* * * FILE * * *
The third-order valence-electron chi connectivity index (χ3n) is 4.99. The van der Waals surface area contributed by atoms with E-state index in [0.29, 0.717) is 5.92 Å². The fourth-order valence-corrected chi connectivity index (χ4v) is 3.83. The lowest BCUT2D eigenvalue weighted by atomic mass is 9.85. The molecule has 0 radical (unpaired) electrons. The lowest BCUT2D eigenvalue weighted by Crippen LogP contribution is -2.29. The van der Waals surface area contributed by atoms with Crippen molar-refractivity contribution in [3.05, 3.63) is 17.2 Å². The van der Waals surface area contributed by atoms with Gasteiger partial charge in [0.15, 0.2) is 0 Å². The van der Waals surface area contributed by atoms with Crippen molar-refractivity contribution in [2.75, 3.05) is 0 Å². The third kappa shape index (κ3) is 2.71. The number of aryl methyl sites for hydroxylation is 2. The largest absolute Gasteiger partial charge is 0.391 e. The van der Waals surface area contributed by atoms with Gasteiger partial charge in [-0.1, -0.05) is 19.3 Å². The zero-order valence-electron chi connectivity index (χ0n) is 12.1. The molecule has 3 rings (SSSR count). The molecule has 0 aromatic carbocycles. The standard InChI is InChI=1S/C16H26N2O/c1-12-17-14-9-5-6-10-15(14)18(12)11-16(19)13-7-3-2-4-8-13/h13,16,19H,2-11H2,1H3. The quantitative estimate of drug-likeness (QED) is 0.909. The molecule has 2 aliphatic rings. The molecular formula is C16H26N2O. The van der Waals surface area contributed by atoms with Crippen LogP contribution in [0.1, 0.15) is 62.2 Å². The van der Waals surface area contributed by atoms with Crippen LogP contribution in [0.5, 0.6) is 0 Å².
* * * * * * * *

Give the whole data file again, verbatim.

The third-order valence-electron chi connectivity index (χ3n) is 4.99. The van der Waals surface area contributed by atoms with E-state index in [0.29, 0.717) is 5.92 Å². The fourth-order valence-corrected chi connectivity index (χ4v) is 3.83. The lowest BCUT2D eigenvalue weighted by atomic mass is 9.85. The molecule has 0 radical (unpaired) electrons. The lowest BCUT2D eigenvalue weighted by Crippen LogP contribution is -2.29. The van der Waals surface area contributed by atoms with Crippen molar-refractivity contribution in [3.05, 3.63) is 17.2 Å². The van der Waals surface area contributed by atoms with Gasteiger partial charge in [0.15, 0.2) is 0 Å². The van der Waals surface area contributed by atoms with Crippen molar-refractivity contribution in [2.75, 3.05) is 0 Å². The third kappa shape index (κ3) is 2.71. The number of aryl methyl sites for hydroxylation is 2. The largest absolute Gasteiger partial charge is 0.391 e. The van der Waals surface area contributed by atoms with Gasteiger partial charge in [-0.1, -0.05) is 19.3 Å². The zero-order valence-electron chi connectivity index (χ0n) is 12.1. The molecule has 3 rings (SSSR count). The molecule has 0 aromatic carbocycles. The standard InChI is InChI=1S/C16H26N2O/c1-12-17-14-9-5-6-10-15(14)18(12)11-16(19)13-7-3-2-4-8-13/h13,16,19H,2-11H2,1H3. The quantitative estimate of drug-likeness (QED) is 0.909. The molecule has 2 aliphatic rings. The molecular formula is C16H26N2O. The van der Waals surface area contributed by atoms with Crippen LogP contribution in [0.1, 0.15) is 62.2 Å². The van der Waals surface area contributed by atoms with Crippen LogP contribution in [0.5, 0.6) is 0 Å².